Celestial Son dial up the electronica in new video for Fakir

Celestial Son
(Image credit: Lasse Hoile)

Danish electronic progressive rock trio Celestial Son have released a bizarre video for new single Fakir, which you can watch below. The song is taken from the band's upcoming new album Planeteria, for which the band teamed up with Porcupine Tree/King Crimson/The Pineapple Thief drummer Gavin Harrison. Planetaria will be released later this year.

"With this second track, we are mixing things up a bit and entering into new territory in terms of sound and vibe," says vocalist and songwriter Rasmus Sjøgren. "It is still unmistakably a Celestial Son song, though I’m sure you’ll hear the new direction. Legendary drummer Gavin Harrison is featuring again on this track, and I don’t think you’ve ever heard him in such an electronic setting before. Inspired stuff from him, and it is like the world is shaking when he kicks in at the drop.

"We’re super excited to share the music video for the track, too, which was created in collaboration with our long-time friend and director Lasse Hoile. The video is an energetic one-take dance journey that features the two talented young Danish boys and European Champions in Electric Boogie, Nuke_N_Sive. We cannot wait to show you the second single, Fakir, from our upcoming album Planetaria."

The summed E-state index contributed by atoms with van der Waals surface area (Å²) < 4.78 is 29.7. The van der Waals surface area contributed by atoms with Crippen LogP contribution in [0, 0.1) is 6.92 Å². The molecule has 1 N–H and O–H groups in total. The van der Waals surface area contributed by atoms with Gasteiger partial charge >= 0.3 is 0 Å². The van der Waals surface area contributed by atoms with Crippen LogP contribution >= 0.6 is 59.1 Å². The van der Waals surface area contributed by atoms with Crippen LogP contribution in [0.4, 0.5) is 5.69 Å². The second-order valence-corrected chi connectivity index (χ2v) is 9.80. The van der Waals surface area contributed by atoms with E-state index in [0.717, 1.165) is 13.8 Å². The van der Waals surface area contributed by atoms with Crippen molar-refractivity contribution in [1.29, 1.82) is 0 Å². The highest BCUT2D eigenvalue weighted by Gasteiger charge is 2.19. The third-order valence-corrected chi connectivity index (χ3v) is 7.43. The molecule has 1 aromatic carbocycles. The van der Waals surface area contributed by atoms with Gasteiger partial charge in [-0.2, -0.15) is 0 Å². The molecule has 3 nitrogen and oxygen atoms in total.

Celestial Son formed in 2003 and released the EP Misanthropia in 2007, and two albums, Doors Of Perception (2011) and Saturn’s Return in 2015.

The band have previously released a video for Avian Heart.

Jerry Ewing

Writer and broadcaster Jerry Ewing is the Editor of Prog Magazine which he founded for Future Publishing in 2009. He grew up in Sydney and began his writing career in London for Metal Forces magazine in 1989. He has since written for Metal Hammer, Maxim, Vox, Stuff and Bizarre magazines, among others. He created and edited Classic Rock Magazine for Dennis Publishing in 1998 and is the author of a variety of books on both music and sport, including Wonderous Stories; A Journey Through The Landscape Of Progressive Rock.